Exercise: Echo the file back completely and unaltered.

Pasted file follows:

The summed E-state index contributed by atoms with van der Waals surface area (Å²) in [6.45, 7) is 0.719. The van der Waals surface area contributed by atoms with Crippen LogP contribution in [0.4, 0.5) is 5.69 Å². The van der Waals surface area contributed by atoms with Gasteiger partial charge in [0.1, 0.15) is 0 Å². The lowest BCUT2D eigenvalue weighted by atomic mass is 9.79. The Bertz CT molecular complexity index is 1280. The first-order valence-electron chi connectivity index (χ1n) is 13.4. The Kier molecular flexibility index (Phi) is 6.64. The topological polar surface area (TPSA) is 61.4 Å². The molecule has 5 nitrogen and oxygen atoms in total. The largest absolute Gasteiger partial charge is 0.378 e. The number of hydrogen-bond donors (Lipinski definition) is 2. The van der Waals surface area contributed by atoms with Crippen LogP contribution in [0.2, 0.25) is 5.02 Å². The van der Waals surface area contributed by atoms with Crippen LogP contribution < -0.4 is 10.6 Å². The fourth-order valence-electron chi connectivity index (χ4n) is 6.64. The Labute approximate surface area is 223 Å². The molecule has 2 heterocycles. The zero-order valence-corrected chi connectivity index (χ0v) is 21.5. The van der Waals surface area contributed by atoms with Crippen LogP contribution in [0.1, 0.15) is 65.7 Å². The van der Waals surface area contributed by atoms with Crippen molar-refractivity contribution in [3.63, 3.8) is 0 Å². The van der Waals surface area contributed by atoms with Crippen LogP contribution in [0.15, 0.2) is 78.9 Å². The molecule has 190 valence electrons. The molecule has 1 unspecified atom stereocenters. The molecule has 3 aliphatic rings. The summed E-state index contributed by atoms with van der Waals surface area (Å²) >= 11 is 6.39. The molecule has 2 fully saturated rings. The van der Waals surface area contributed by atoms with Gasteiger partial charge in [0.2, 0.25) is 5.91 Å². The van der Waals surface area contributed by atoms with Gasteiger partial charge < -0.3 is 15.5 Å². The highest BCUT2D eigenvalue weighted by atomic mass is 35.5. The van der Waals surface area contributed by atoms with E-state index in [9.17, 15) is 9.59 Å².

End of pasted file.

The summed E-state index contributed by atoms with van der Waals surface area (Å²) in [6.45, 7) is 0.719. The van der Waals surface area contributed by atoms with Crippen LogP contribution in [0.4, 0.5) is 5.69 Å². The van der Waals surface area contributed by atoms with Gasteiger partial charge in [0.1, 0.15) is 0 Å². The lowest BCUT2D eigenvalue weighted by atomic mass is 9.79. The Bertz CT molecular complexity index is 1280. The first-order valence-electron chi connectivity index (χ1n) is 13.4. The Kier molecular flexibility index (Phi) is 6.64. The topological polar surface area (TPSA) is 61.4 Å². The molecule has 5 nitrogen and oxygen atoms in total. The largest absolute Gasteiger partial charge is 0.378 e. The number of hydrogen-bond donors (Lipinski definition) is 2. The van der Waals surface area contributed by atoms with Crippen LogP contribution in [0.2, 0.25) is 5.02 Å². The van der Waals surface area contributed by atoms with Crippen LogP contribution < -0.4 is 10.6 Å². The fourth-order valence-electron chi connectivity index (χ4n) is 6.64. The Labute approximate surface area is 223 Å². The molecule has 2 heterocycles. The zero-order valence-corrected chi connectivity index (χ0v) is 21.5. The van der Waals surface area contributed by atoms with Crippen LogP contribution in [0.1, 0.15) is 65.7 Å². The van der Waals surface area contributed by atoms with Crippen molar-refractivity contribution in [3.63, 3.8) is 0 Å². The van der Waals surface area contributed by atoms with Crippen LogP contribution in [0.15, 0.2) is 78.9 Å². The molecule has 190 valence electrons. The molecule has 1 unspecified atom stereocenters. The molecule has 3 aliphatic rings. The summed E-state index contributed by atoms with van der Waals surface area (Å²) >= 11 is 6.39. The molecule has 2 fully saturated rings. The van der Waals surface area contributed by atoms with Gasteiger partial charge in [0.2, 0.25) is 5.91 Å². The van der Waals surface area contributed by atoms with Gasteiger partial charge < -0.3 is 15.5 Å². The highest BCUT2D eigenvalue weighted by atomic mass is 35.5. The van der Waals surface area contributed by atoms with E-state index in [9.17, 15) is 9.59 Å².